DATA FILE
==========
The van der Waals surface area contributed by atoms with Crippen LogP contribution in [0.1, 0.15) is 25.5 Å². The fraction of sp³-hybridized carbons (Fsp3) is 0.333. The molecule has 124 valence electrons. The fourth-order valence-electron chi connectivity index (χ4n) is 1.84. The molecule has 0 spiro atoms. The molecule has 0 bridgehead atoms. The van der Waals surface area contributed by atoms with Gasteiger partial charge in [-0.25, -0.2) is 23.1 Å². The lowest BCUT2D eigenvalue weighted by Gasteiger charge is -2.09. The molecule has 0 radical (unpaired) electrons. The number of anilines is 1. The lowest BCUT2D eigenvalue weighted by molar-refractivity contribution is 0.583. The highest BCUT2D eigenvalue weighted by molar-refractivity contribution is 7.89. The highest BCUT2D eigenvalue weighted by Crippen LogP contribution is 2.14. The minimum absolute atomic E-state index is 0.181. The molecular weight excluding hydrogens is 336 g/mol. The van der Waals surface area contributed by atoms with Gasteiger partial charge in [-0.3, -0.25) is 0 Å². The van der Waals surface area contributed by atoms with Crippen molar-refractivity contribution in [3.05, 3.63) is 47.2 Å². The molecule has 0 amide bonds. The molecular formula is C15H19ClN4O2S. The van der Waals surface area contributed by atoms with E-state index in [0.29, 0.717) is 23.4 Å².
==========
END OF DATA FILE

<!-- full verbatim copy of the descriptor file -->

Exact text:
The van der Waals surface area contributed by atoms with Crippen LogP contribution in [0.1, 0.15) is 25.5 Å². The fraction of sp³-hybridized carbons (Fsp3) is 0.333. The molecule has 124 valence electrons. The fourth-order valence-electron chi connectivity index (χ4n) is 1.84. The molecule has 0 spiro atoms. The molecule has 0 bridgehead atoms. The van der Waals surface area contributed by atoms with Gasteiger partial charge in [-0.25, -0.2) is 23.1 Å². The lowest BCUT2D eigenvalue weighted by Gasteiger charge is -2.09. The molecule has 0 radical (unpaired) electrons. The number of anilines is 1. The lowest BCUT2D eigenvalue weighted by molar-refractivity contribution is 0.583. The highest BCUT2D eigenvalue weighted by molar-refractivity contribution is 7.89. The highest BCUT2D eigenvalue weighted by Crippen LogP contribution is 2.14. The minimum absolute atomic E-state index is 0.181. The molecular weight excluding hydrogens is 336 g/mol. The van der Waals surface area contributed by atoms with Gasteiger partial charge in [-0.3, -0.25) is 0 Å². The van der Waals surface area contributed by atoms with Crippen molar-refractivity contribution in [3.05, 3.63) is 47.2 Å². The molecule has 0 amide bonds. The molecular formula is C15H19ClN4O2S. The van der Waals surface area contributed by atoms with E-state index in [0.29, 0.717) is 23.4 Å².